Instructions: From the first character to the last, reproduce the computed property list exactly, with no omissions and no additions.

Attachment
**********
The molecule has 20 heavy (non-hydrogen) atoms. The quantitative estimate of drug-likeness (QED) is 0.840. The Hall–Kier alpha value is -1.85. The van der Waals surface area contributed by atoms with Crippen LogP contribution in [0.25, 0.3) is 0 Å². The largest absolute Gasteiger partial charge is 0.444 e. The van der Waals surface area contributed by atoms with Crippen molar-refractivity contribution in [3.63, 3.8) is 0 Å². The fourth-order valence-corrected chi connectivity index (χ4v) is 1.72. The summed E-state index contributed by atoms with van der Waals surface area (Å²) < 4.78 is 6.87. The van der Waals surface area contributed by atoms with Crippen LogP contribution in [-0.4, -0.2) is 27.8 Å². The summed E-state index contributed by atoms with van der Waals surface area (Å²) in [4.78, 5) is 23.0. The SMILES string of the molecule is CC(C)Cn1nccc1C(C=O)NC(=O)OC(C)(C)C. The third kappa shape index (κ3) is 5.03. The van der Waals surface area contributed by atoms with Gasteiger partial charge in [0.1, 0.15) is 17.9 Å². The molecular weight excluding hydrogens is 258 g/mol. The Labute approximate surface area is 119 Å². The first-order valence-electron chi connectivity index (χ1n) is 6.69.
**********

The molecule has 20 heavy (non-hydrogen) atoms. The quantitative estimate of drug-likeness (QED) is 0.840. The Hall–Kier alpha value is -1.85. The van der Waals surface area contributed by atoms with Crippen LogP contribution in [0.25, 0.3) is 0 Å². The largest absolute Gasteiger partial charge is 0.444 e. The van der Waals surface area contributed by atoms with Crippen molar-refractivity contribution in [3.63, 3.8) is 0 Å². The fourth-order valence-corrected chi connectivity index (χ4v) is 1.72. The summed E-state index contributed by atoms with van der Waals surface area (Å²) < 4.78 is 6.87. The van der Waals surface area contributed by atoms with Crippen LogP contribution in [-0.4, -0.2) is 27.8 Å². The summed E-state index contributed by atoms with van der Waals surface area (Å²) in [4.78, 5) is 23.0. The SMILES string of the molecule is CC(C)Cn1nccc1C(C=O)NC(=O)OC(C)(C)C. The third kappa shape index (κ3) is 5.03. The van der Waals surface area contributed by atoms with Gasteiger partial charge in [0.1, 0.15) is 17.9 Å². The molecular weight excluding hydrogens is 258 g/mol. The Labute approximate surface area is 119 Å². The first-order valence-electron chi connectivity index (χ1n) is 6.69.